I don’t think you should be allowed to rest in that posture. I think you should get together, pronto, and begin a punishingly honest reckoning with what you have done – to your students and to the school.

Margaret Soltan, September 4, 2020 10:18PM
Posted in: hoax

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22 Responses to “Franchement: How Could This Be?”

  1. charlie Says:

    For decades, the rightwing academic gatekeepers attacked liberal arts as socialist/communist/anti-American repositories, indoctrinating callow teenagers to hate Americanism, or some such crap. As defunding of public unis accelerates, and the liberal arts bear that onslaught, this dope emerges and fulfills every stereotype and cliche David Horowitz created.

    If I was a little more cynical, I’d say Jessica was a LARP, designed to eliminate the one university element that questions established narratives….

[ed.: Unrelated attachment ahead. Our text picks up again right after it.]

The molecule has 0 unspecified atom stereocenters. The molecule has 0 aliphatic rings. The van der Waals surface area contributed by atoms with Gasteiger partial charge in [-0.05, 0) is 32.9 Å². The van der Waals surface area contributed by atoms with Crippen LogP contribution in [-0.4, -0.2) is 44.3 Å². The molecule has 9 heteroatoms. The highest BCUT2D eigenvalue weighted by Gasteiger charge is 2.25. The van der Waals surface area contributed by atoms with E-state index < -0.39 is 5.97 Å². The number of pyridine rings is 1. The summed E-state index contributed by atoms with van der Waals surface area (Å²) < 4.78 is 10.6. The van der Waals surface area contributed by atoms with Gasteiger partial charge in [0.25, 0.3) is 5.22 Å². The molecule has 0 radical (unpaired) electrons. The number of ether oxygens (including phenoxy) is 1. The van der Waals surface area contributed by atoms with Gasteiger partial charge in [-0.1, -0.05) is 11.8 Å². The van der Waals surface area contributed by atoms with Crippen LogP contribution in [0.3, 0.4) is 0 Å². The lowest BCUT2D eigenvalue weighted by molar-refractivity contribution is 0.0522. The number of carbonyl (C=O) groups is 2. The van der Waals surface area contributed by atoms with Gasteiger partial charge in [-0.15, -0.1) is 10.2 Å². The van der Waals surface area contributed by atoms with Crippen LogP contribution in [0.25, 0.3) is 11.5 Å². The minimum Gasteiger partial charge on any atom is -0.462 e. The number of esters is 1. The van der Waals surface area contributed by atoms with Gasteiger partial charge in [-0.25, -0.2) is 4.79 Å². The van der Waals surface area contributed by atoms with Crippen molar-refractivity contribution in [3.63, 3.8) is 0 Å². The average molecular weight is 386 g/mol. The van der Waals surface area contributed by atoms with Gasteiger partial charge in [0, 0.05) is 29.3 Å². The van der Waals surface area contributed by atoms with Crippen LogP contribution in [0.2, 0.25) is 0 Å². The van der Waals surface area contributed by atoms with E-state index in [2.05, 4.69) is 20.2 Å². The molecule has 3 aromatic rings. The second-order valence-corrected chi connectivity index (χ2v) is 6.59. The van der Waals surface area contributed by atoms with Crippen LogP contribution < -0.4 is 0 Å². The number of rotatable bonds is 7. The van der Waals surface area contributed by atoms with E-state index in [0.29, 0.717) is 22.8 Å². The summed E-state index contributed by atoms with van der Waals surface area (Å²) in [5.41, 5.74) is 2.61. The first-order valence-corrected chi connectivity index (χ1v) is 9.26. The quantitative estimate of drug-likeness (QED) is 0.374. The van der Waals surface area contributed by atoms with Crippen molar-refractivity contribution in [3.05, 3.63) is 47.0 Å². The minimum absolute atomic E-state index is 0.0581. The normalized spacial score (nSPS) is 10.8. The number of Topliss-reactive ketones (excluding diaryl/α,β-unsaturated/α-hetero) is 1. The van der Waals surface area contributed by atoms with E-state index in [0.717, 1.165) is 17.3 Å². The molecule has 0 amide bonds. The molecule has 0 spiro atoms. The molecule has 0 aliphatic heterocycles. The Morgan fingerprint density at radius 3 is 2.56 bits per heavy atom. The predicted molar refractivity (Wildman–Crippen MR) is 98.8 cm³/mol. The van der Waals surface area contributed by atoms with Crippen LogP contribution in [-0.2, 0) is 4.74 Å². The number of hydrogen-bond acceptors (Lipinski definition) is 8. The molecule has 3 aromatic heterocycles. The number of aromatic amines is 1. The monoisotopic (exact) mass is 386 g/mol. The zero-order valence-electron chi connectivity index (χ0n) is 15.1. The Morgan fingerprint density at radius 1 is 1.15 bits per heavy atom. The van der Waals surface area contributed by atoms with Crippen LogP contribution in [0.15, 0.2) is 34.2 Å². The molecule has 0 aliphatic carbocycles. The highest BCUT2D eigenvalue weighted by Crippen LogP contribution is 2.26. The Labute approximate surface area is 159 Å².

2. Margaret Soltan Says:

    charlie: Absolutely. Jessica Krug is a gift to the Trumpians.

  3. charlie Says:

    UD, very soon, all that will be left of the academy will be the B-School boys and a few STEM departments. This has been the Koch brother’s wet dream fantasy since they began funding universities….

  4. TAFKAU Says:

    I don’t know, I think you’re perhaps being a bit tough on the department. Of course, you’re on the ground there, so you may know things that aren’t in the press, but from what’s been made public, I don’t see where the History Department is at fault.